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Stephanie Schleuder knew it was coming.
Ever since the Minnesota Vikings sent an e-mail survey to season-ticket holders last fall to gauge their interest in paying for the right to reserve the best seats at the team’s new stadium, she braced for the worst.
Still, when the e-mail popped up on her home computer Thursday night telling her that the team and the Minnesota Sports Facilities Authority had signed off on a deal to attach a one-time, personal seat license fee to three-quarters of the seats in the soon-to-be-built 65,000-seat stadium, she cringed.
On average, ticket holders will pay $2,500 above the cost of a season ticket for the license. But the best seats, like Schleuder’s pair on the 50-yard line, which currently cost her $1,650 each for a season, will go for more, and perhaps as much as the top price of $10,000.
“There’s no doubt in my mind that they’ll be $10,000 apiece if I want to keep those,” said Schleuder, who recently retired as head volleyball coach at Macalester College. “There’s no way an average person can afford that.”
Schleuder’s doubts are shared by many of the purple and gold faithful.
As news of the licenses — used by 17 of the NFL’s 32 teams as a method of financing construction of new stadiums or renovating old ones — spread Thursday and Friday, some ticket holders choked.
“The fact that you are paying for the ability to buy a ticket is pretty hard to swallow,” said Jeff Kuzara, of Deephaven, whose family has shared four season tickets since the late 1960s. “It does make you think twice about ‘Is this really worth it?’ ”
“I’m just really frustrated,” said Gina Stocks, of Edina, whose season tickets have been in the family since the team began play in 1961. “I’m not one of those people who dresses goofy, but I like my football And I don’t think the Wilfs really care.”
Said Doug Carlson, of Apple Valley, who has had end-zone seats for years: “Buffalo Wild Wings looks like an awfully good place to watch Vikings football now.”
Once purchased, ticket-holders own the license for the seat and are free to sell it if they wish. The value of the license varies, depending on the market and the success of the team. On Friday on eBay, for example, the license for a New York Giants seat ran as high as $28,000. Licenses for the Indianapolis Colts, meanwhile, ranged from $5,000 to as low as $799.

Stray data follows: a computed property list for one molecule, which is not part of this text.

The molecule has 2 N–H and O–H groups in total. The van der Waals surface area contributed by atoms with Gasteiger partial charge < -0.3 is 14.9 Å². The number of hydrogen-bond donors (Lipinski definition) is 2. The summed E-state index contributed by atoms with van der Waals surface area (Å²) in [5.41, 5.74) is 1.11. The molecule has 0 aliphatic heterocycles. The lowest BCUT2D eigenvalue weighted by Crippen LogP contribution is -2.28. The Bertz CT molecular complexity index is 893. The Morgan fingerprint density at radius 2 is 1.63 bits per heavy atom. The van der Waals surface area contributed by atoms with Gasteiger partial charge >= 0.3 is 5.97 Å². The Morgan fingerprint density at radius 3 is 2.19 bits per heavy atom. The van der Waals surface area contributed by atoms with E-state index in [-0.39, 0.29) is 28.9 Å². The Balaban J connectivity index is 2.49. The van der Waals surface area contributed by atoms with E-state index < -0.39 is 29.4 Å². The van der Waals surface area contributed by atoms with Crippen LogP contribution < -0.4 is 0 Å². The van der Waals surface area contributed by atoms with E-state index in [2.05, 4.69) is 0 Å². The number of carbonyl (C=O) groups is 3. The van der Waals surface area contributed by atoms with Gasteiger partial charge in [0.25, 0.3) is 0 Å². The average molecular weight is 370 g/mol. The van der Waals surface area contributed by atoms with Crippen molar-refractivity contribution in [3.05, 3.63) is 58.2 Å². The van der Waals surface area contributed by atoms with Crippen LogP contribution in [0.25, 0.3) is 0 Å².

Carlson, for one, is not ready to pull the plug on his season tickets until he learns more about the specific fee for his seats.
Details yet to come
The agreement between the team and the authority calls for charging season-ticket holders anywhere from $500 to $10,000, depending on the seat. Roughly 80 percent of the targeted seats will sell for $3,000 or less. One fourth of the stadium’s seats, including some sold to season-ticket holders, won’t be charged at all.
Details on individual seat pricing, marketing, payment plans and due dates have yet to be determined, said Lester Bagley, a Vikings vice president. That information probably won’t be known until after the 2013 NFL season, he said.
In the meantime, the team has leased space in the 1010 Building across from the Metrodome to build out a “preview center,” where ticket holders can go later this fall to get more information about seat locations and prices.
‘A Minnesota price’
The Vikings hope to generate $125 million from the seat license program, with $100 million of that sum going toward the team’s $477 portion of the stadium’s $975 million construction cost. The remainder would be used to market the seats and cover financing costs for fans who choose to pay their licenses over three years interest-free.
The state and the city of Minneapolis are contributing $498 million in construction financing.
Schleuder’s concern, shared by others, is that the team owners will reap so much from the license fees — and other sources of potential revenue, including naming rights and rentals from the stadium’s 115 to 125 suites — that they won’t have to put much of their own money into the project.
Michele Kelm-Helgen, the authority chairwoman, said the sum generated by the fees “is a Minnesota” price and pales in comparison with the more than $400 million fee in new NFL venues in Dallas, San Francisco and New York.
Still, Schleuder and others say, the fees — on top of the price of a season ticket — will be so steep for Vikings fans that they’ll price out Joe Six-Pack.
“I do understand it’s a business, but it’s a lot of money, especially when you have kids who are in college,” said Sue Hannon, a longtime season-ticket holder from St. Paul.
Schleuder said Thursday that she “wouldn’t have a problem” with seat license fees — which amount to a user fee — if the stadium project wasn’t getting so much public financing support. The public investment in new venues in Dallas, San Francisco and Atlanta was much less than $498 million.
“It’s just not right,” Schleuder said. “I just think the only people who are going to be able to afford those tickets are businesses and the rich. And if that is the way the Vikings and our state want to promote our team, then I think we’ve reached a sad point in Minnesota sports franchise history.”
Twice in the past year, Schleuder wrote Gov. Mark Dayton, who championed the project and billed it as the “People’s Stadium,” to express her concerns.
While Dayton wrote to the Vikings owners last fall threatening to undo the deal if they passed on stadium construction costs to fans, Schleuder said, he never got back to her.
Said Schleuder, “It didn’t turn out to be a ‘People’s Stadium.’ ”